During the 2016-2021 term, the National Assembly has its first female chairperson and women delegates account for 26.8 percent upon the 2016 Election. Women took up 26.7 percent of seats in the Provincial People’s Councils during this term, as a result of the 2016 elections.
The study, “Roles, Performance and Contributions of Vietnamese Women Representatives During the 2016-2021 Period”, shows that, given that their areas of focuses and strengths are different, both women and men elected representatives noted that the interest of voters in their constituencies is the most important factor influencing their views of a specific issue.
Women delegates more frequently engage with voters via social networking applications than men delegates. Both men and women National Assembly and People’s Council were confident that they had promptly responded to voters’ proposals and petitions. Both men and women National Assembly delegates noted that their top strength was in performing the legislative mandate. In the meantime, interviewed Provincial People’s Council deputies, men and women alike, considered that oversight performance is the top strength.
In their action plans, women delegates pay more attention to the fields of education, training and health than men delegates. Likewise, women delegates are more responsive to petitions and proposals from voters during this term.
In terms of values, both surveyed men and women representatives from the National Assembly and Provincial People’s Councils valued the merits of ‘listening’, ‘having personal viewpoints’ and ‘having the ability to persuade others’. Women representatives tend to value the merit of ‘having the ability to persuade others’ than their men counterparts.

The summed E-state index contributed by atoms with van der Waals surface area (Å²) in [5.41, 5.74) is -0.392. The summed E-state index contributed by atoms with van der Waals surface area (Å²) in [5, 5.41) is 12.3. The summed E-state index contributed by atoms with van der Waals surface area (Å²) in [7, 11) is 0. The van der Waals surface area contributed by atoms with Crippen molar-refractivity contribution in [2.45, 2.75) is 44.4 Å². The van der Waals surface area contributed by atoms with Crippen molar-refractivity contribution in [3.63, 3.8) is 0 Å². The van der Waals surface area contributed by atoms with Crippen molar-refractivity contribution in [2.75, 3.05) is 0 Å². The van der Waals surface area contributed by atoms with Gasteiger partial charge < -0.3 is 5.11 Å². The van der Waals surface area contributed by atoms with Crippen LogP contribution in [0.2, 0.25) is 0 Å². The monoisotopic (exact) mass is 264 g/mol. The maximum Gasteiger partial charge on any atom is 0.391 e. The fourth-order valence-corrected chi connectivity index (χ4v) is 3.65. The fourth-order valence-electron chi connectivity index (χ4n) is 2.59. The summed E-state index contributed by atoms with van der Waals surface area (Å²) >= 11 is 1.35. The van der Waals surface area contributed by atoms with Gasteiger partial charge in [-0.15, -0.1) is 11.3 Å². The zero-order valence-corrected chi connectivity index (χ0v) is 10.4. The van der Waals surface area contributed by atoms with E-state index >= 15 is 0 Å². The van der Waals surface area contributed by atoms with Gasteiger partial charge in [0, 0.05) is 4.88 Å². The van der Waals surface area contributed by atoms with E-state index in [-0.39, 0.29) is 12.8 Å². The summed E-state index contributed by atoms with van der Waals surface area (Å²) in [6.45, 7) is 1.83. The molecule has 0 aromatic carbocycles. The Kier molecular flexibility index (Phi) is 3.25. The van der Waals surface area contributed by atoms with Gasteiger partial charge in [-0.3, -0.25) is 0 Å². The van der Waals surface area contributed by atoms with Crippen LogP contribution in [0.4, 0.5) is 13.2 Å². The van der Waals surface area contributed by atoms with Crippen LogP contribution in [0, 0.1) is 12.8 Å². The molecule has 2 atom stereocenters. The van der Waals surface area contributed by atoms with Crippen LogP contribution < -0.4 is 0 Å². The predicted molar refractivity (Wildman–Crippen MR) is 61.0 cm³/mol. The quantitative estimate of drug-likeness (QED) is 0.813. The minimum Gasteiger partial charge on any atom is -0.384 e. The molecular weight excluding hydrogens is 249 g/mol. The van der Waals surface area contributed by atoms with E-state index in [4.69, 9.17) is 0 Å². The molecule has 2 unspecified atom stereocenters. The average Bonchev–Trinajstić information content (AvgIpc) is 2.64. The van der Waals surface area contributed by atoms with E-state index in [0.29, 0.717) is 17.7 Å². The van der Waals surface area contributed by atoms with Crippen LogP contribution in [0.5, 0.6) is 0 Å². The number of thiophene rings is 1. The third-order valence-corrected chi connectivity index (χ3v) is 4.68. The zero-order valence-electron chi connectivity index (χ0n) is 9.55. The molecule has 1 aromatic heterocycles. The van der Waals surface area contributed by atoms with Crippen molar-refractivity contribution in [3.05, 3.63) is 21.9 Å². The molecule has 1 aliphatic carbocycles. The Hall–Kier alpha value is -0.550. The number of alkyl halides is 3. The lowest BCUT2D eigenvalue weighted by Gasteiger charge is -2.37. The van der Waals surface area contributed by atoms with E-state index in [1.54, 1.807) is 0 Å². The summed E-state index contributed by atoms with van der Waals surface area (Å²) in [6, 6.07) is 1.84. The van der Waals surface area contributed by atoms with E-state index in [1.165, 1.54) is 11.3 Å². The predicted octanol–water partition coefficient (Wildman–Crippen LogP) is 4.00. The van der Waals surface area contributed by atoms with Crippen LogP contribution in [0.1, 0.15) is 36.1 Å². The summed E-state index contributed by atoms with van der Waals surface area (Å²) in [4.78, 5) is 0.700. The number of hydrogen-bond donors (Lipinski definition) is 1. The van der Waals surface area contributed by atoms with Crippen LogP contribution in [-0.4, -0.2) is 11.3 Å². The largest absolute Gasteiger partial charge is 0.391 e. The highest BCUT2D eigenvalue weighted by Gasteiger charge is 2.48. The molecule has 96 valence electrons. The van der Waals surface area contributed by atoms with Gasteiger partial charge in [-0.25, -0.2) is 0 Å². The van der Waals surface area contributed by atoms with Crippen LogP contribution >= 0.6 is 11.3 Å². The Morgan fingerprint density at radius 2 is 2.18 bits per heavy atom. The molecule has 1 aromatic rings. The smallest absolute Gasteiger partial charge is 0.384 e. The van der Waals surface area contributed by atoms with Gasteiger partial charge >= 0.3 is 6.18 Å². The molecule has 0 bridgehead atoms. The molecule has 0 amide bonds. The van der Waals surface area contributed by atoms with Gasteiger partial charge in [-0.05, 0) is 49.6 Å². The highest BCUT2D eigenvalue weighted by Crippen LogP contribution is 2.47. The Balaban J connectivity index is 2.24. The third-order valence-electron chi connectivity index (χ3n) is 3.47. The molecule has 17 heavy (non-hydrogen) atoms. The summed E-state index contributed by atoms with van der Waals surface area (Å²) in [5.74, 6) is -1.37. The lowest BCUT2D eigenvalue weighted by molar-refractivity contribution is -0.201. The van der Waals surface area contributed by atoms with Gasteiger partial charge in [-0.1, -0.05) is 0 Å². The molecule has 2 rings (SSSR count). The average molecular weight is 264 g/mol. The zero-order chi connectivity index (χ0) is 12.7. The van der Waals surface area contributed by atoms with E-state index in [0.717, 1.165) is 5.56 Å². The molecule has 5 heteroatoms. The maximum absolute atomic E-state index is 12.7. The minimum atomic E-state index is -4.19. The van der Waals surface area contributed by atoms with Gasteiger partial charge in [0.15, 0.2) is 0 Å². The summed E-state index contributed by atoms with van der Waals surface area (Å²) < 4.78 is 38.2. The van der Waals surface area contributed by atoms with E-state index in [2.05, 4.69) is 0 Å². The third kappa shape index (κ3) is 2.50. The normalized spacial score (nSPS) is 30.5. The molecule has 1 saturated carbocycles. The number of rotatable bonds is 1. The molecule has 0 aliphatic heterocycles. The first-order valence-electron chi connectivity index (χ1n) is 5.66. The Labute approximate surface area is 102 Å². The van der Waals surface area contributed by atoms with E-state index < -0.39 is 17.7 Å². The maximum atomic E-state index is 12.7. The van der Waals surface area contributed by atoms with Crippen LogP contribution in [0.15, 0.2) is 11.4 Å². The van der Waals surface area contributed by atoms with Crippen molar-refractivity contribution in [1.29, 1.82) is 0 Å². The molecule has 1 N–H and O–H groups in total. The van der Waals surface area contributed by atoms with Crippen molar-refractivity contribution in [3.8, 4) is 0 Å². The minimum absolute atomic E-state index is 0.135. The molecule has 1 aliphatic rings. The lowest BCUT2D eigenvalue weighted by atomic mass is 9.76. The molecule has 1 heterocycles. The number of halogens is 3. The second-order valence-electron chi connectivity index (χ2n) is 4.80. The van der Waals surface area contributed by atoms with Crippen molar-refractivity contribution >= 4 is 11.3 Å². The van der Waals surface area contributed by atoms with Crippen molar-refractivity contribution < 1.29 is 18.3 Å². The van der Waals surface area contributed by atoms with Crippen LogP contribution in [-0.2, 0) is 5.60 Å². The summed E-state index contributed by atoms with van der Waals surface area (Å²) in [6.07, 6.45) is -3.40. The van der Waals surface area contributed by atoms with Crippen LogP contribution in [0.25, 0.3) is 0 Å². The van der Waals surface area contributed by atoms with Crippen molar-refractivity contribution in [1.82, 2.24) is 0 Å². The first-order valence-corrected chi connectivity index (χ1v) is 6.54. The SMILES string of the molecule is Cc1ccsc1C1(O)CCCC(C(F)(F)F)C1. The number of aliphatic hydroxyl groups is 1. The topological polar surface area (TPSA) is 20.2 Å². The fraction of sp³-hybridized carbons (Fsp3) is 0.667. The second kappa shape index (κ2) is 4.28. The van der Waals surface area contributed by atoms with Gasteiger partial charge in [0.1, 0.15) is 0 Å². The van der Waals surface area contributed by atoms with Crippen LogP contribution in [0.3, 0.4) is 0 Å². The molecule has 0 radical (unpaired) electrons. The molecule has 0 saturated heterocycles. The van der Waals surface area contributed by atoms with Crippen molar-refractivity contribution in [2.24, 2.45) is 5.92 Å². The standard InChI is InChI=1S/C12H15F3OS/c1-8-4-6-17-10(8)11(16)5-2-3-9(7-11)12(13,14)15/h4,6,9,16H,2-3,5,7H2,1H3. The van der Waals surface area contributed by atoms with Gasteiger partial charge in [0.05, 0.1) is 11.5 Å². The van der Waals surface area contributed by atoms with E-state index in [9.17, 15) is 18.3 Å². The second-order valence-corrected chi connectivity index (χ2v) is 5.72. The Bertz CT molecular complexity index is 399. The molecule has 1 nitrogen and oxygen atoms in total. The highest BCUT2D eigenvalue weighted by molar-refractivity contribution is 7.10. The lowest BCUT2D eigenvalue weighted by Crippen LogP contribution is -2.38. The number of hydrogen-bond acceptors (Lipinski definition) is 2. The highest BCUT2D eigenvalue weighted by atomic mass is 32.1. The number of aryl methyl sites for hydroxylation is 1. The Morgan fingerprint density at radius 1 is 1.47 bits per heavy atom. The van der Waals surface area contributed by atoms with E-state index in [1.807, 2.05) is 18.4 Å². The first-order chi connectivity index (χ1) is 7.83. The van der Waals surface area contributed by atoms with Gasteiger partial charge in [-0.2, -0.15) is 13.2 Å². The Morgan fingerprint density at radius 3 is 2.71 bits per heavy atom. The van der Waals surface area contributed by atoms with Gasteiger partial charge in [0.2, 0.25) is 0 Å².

“Women’s leadership in public sector is an important issue as it is essential to have women’s perspectives and voices involved in the decision-making process. Public policies should fully capture the perspectives of both men and women to ensure equity and fairness,” reiterated Ms. Elisa Cavacece, Deputy Head of Mission, the Embassy of Ireland upon the study findings.
Turning to persons with disabilities (PWD), the UNDP rapid assessment released earlier this year showed a keen interest of persons with disabilities to have their representatives run for elections and represent them in legislation bodies. Up to 92% of the respondents hope to have representatives with disabilities in the National Assembly and People's Councils, while 63% of respondents are willing to become self-nominated candidates of the elections.
Caitlin Wiesen took her assignment as UNDP Resident Representative in April 2019 and prior to this appointment was UNDP Viet Nam Country Director (2017-2018). Caitlin has over 25 years of experience in development, working to innovatively build strategic partnerships that address issues of poverty reduction, governance, climate change, civil society empowerment, gender, health and sustainable human development.
Please see the full writing at the UNDP's link: